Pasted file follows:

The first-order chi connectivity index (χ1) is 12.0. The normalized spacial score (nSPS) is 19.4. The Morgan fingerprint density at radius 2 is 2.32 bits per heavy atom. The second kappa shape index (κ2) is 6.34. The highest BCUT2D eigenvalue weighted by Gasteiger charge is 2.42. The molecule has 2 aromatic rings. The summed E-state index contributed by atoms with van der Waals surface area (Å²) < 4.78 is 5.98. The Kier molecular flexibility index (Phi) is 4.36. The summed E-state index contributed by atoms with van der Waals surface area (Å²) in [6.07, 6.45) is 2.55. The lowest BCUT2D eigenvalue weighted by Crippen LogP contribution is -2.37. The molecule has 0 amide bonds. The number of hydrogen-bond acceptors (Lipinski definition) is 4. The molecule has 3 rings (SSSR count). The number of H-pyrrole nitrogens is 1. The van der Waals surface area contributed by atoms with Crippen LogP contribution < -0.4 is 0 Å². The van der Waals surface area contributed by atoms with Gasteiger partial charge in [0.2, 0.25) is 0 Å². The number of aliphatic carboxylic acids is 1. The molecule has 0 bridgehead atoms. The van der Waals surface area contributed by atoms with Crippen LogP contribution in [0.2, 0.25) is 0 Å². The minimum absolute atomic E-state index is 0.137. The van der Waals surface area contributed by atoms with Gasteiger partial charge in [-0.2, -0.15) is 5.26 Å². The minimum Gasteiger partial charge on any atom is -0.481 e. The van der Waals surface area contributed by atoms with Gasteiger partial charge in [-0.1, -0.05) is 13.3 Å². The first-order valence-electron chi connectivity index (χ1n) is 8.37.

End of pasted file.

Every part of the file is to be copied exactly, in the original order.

The first-order chi connectivity index (χ1) is 12.0. The normalized spacial score (nSPS) is 19.4. The Morgan fingerprint density at radius 2 is 2.32 bits per heavy atom. The second kappa shape index (κ2) is 6.34. The highest BCUT2D eigenvalue weighted by Gasteiger charge is 2.42. The molecule has 2 aromatic rings. The summed E-state index contributed by atoms with van der Waals surface area (Å²) < 4.78 is 5.98. The Kier molecular flexibility index (Phi) is 4.36. The summed E-state index contributed by atoms with van der Waals surface area (Å²) in [6.07, 6.45) is 2.55. The lowest BCUT2D eigenvalue weighted by Crippen LogP contribution is -2.37. The molecule has 0 amide bonds. The number of hydrogen-bond acceptors (Lipinski definition) is 4. The molecule has 3 rings (SSSR count). The number of H-pyrrole nitrogens is 1. The van der Waals surface area contributed by atoms with Crippen LogP contribution < -0.4 is 0 Å². The van der Waals surface area contributed by atoms with Gasteiger partial charge in [0.2, 0.25) is 0 Å². The number of aliphatic carboxylic acids is 1. The molecule has 0 bridgehead atoms. The van der Waals surface area contributed by atoms with Crippen LogP contribution in [0.2, 0.25) is 0 Å². The minimum absolute atomic E-state index is 0.137. The van der Waals surface area contributed by atoms with Gasteiger partial charge in [-0.2, -0.15) is 5.26 Å². The minimum Gasteiger partial charge on any atom is -0.481 e. The van der Waals surface area contributed by atoms with Gasteiger partial charge in [-0.1, -0.05) is 13.3 Å². The first-order valence-electron chi connectivity index (χ1n) is 8.37.